Two samples of the drivel she created for Hallmark: "The wise woman wishes to be no one's enemy, the wise woman refuses to be anyone's victim" and "Life is a glorious banquet, a limitless and delicious buffet."

Childhood

Angelou was born Marguerite Johnson in St. Louis on 4 April 1928. At age seven, she was raped by her mother's boyfriend. She confided this information only to her brother, but later she learned that one of her uncles had killed the man who raped her.

Fearing that her words had killed a man, she refused to speak and did not utter a word until she reached age thirteen. She periodically lived with her mother and grandmother, who introduced her to literature.

Leaving high school for a short period, she became a cable car conductor in San Francisco. She returned to high school, and then she gave birth to her son a few weeks after graduation. Her life was difficult, but she never gave up on her interests in the arts, dancing, and writing.

Marguerite Johnson Becomes Maya Angelou

After marrying Tosh Angelos, a Greek sailor, she got a job as a nightclub singer. She changed her name from Marguerite to Maya and altered the Angelos to Angelou and became "Maya Angelou" (pronounced "angelo" not "angelu.")

Angelou toured Europe with a production company, studied dance with Martha Graham, and released an album titled Calypso Lady in 1957. Her interest in writing became strong, and she moved to New York, where she joined a Harlem writing group. She continued acting in off Broadway plays.

Years Abroad

In 1960, Angelou met and married South African civil rights activist Vusumzi Make; the couple relocated to Cairo, Egypt, where Angelou worked as editor of the English language weekly paper The Arab Observer.

After the marriage dissolved, Angelou and her son moved to Ghana, where she worked as a music instructor at the University of Ghana; she also served as an editor at The African Review, while writing for The Ghanaian Times.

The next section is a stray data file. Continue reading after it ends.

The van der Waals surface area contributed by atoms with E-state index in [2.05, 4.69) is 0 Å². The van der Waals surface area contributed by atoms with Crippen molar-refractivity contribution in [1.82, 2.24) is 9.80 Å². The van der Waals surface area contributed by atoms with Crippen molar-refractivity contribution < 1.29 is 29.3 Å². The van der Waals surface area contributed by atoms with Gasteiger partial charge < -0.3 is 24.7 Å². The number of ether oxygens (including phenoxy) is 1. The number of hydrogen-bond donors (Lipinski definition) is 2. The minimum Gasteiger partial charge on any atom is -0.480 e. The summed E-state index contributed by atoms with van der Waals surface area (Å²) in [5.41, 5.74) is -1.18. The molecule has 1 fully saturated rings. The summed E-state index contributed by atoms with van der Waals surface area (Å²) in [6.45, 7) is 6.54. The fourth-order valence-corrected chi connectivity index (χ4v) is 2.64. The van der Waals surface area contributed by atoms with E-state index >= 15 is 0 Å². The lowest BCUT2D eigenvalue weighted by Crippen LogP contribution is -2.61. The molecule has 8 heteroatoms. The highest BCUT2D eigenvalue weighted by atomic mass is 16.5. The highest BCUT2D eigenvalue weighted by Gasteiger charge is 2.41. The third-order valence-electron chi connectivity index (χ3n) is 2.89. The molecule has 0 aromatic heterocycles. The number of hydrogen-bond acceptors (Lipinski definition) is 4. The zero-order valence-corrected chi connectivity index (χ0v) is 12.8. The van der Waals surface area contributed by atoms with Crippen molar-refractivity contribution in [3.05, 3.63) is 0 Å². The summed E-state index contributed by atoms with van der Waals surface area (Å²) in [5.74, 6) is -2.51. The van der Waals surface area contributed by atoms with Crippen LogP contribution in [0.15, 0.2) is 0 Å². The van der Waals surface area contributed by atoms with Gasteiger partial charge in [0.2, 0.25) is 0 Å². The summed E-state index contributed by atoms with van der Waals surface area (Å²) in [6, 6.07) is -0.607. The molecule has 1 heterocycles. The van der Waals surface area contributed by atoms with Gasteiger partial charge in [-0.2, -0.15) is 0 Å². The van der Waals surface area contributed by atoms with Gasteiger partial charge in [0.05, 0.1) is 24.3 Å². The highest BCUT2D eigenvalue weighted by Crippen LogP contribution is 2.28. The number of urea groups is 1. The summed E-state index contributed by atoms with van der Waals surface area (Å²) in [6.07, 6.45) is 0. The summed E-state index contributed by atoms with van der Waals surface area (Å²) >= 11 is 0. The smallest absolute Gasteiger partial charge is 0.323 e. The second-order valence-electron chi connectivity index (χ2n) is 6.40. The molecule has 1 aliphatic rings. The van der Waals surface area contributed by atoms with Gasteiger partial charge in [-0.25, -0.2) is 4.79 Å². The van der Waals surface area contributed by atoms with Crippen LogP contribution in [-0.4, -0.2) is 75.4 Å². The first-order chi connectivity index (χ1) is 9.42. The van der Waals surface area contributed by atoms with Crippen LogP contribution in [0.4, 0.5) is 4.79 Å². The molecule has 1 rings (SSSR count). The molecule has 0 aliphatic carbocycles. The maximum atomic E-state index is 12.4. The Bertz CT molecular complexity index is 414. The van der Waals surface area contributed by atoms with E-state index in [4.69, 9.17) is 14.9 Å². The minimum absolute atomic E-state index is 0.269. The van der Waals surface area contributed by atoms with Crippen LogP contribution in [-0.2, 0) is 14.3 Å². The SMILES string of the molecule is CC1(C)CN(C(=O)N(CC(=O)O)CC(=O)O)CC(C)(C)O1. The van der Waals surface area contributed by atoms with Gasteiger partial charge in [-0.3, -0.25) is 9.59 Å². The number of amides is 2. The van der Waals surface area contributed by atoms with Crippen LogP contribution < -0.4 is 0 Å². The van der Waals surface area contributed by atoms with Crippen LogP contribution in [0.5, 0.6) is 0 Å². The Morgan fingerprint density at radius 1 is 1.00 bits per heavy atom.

Returning to America

After Angelou returned to America in 1960, she began her writing career in earnest, producing I Know Why the Caged Bird Sings, her first autobiography, which was published in 1970.

This first autobiography, I Know Why the Caged Bird Sings, gave Angelou national recognition.

In all, Angelou penned seven autobiographies.

Angelou also wrote a book of essays titled, Letter to my Daughter, despite the fact that she had no daughters.

Angelou's play Georgia, Georgia was nominated for a Pulitzer Prize in 1972.

"Phenomenal Woman"

One of Angelou's most famous pieces is "Phenomenal Woman." This piece is quite accessible, as are all of her so-called poems.

Angelou's mystique is in her ability to perform many tasks and perform them well enough to make many people believe she is in fact a phenomenal woman, instead of simply an accomplished schmoozer.

A Self-Invention: Famous for Being Famous

Angelou has explained that she decided to invent herself because she did not like the inventions that others had invented for her. She was six feet tall, making her physically imposing.

Angelou's main talent was indeed in making a silk purse out of a sow's ear—not a small feat. Despite her lack of true talent in any of her chosen fields of dabbling, she managed to gain recognition in many of them.

As some accomplishment-free yet widely celebrated folks like the Kardashians and Zsa Zsa Gabor are famous for being famous, Maya Angelou was noted for being noted.

Angelou did have the ability to make people notice her, but even more sweet for her was her ability to make herself seem accomplished when, in fact, her talent was mediocre at best.

Still, the fact that Marguerite Johnson could transform her life in such a gigantic, flamboyant manner into the highly successful "Dr. Maya Angelou" on such little poetic talent speaks volumes for the grit and tenacity the woman possessed; that is something to be admired, even if not emulated.

© 2016 Linda Sue Grimes